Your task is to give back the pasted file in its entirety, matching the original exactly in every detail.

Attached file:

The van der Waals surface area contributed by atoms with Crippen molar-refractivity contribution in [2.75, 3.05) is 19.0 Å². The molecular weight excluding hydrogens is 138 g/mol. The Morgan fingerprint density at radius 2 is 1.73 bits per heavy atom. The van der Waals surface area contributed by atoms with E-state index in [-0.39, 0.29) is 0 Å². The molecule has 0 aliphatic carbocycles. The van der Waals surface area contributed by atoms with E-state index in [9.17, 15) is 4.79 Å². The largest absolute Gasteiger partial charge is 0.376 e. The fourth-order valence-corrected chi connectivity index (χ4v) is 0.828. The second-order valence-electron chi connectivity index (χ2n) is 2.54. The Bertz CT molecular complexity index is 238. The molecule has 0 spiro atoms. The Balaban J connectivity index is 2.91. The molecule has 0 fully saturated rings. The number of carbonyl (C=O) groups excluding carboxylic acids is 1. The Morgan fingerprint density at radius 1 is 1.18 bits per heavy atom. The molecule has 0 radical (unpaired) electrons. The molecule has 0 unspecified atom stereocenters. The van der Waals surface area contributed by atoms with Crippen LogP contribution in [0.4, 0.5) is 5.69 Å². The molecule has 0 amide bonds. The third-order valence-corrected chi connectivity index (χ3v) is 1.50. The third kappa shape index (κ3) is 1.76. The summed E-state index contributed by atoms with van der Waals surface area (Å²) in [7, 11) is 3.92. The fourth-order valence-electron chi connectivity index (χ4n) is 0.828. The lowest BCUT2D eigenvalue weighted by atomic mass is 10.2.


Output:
The van der Waals surface area contributed by atoms with Crippen molar-refractivity contribution in [2.75, 3.05) is 19.0 Å². The molecular weight excluding hydrogens is 138 g/mol. The Morgan fingerprint density at radius 2 is 1.73 bits per heavy atom. The van der Waals surface area contributed by atoms with E-state index in [-0.39, 0.29) is 0 Å². The molecule has 0 aliphatic carbocycles. The van der Waals surface area contributed by atoms with E-state index in [9.17, 15) is 4.79 Å². The largest absolute Gasteiger partial charge is 0.376 e. The fourth-order valence-corrected chi connectivity index (χ4v) is 0.828. The second-order valence-electron chi connectivity index (χ2n) is 2.54. The Bertz CT molecular complexity index is 238. The molecule has 0 spiro atoms. The Balaban J connectivity index is 2.91. The molecule has 0 fully saturated rings. The number of carbonyl (C=O) groups excluding carboxylic acids is 1. The Morgan fingerprint density at radius 1 is 1.18 bits per heavy atom. The molecule has 0 radical (unpaired) electrons. The molecule has 0 unspecified atom stereocenters. The van der Waals surface area contributed by atoms with Crippen LogP contribution in [0.4, 0.5) is 5.69 Å². The molecule has 0 amide bonds. The third-order valence-corrected chi connectivity index (χ3v) is 1.50. The third kappa shape index (κ3) is 1.76. The summed E-state index contributed by atoms with van der Waals surface area (Å²) in [7, 11) is 3.92. The fourth-order valence-electron chi connectivity index (χ4n) is 0.828. The lowest BCUT2D eigenvalue weighted by atomic mass is 10.2.